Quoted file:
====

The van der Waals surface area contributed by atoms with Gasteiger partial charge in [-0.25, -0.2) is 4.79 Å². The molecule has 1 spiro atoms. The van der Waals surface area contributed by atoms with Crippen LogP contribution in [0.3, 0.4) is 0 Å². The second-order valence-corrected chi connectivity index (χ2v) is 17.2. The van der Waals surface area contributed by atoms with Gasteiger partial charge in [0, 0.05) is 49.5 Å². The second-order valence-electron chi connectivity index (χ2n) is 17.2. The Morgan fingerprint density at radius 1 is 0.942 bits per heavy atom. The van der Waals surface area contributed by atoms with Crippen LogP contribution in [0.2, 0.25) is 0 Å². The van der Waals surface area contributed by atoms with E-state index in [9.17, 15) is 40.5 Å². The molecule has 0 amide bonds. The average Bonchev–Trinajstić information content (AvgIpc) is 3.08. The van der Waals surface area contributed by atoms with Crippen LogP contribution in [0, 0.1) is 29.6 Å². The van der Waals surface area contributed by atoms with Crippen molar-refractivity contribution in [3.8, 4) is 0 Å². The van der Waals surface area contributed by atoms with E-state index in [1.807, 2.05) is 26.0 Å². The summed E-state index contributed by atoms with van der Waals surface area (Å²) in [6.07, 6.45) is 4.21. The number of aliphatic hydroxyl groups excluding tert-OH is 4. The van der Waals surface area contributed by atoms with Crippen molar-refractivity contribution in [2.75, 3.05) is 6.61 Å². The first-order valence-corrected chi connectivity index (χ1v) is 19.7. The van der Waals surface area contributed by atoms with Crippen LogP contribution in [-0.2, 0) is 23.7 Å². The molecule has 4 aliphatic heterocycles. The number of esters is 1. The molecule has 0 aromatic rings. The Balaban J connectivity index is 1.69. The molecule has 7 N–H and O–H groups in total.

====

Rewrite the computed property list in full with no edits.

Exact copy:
The van der Waals surface area contributed by atoms with Gasteiger partial charge in [-0.25, -0.2) is 4.79 Å². The molecule has 1 spiro atoms. The van der Waals surface area contributed by atoms with Crippen LogP contribution in [0.3, 0.4) is 0 Å². The second-order valence-corrected chi connectivity index (χ2v) is 17.2. The van der Waals surface area contributed by atoms with Gasteiger partial charge in [0, 0.05) is 49.5 Å². The second-order valence-electron chi connectivity index (χ2n) is 17.2. The Morgan fingerprint density at radius 1 is 0.942 bits per heavy atom. The van der Waals surface area contributed by atoms with Crippen LogP contribution in [0.2, 0.25) is 0 Å². The van der Waals surface area contributed by atoms with E-state index in [9.17, 15) is 40.5 Å². The molecule has 0 amide bonds. The average Bonchev–Trinajstić information content (AvgIpc) is 3.08. The van der Waals surface area contributed by atoms with Crippen LogP contribution in [0, 0.1) is 29.6 Å². The van der Waals surface area contributed by atoms with Crippen molar-refractivity contribution in [3.8, 4) is 0 Å². The van der Waals surface area contributed by atoms with E-state index in [1.807, 2.05) is 26.0 Å². The summed E-state index contributed by atoms with van der Waals surface area (Å²) in [6.07, 6.45) is 4.21. The number of aliphatic hydroxyl groups excluding tert-OH is 4. The van der Waals surface area contributed by atoms with Crippen molar-refractivity contribution in [2.75, 3.05) is 6.61 Å². The first-order valence-corrected chi connectivity index (χ1v) is 19.7. The van der Waals surface area contributed by atoms with Crippen LogP contribution in [-0.2, 0) is 23.7 Å². The molecule has 4 aliphatic heterocycles. The number of esters is 1. The molecule has 0 aromatic rings. The Balaban J connectivity index is 1.69. The molecule has 7 N–H and O–H groups in total.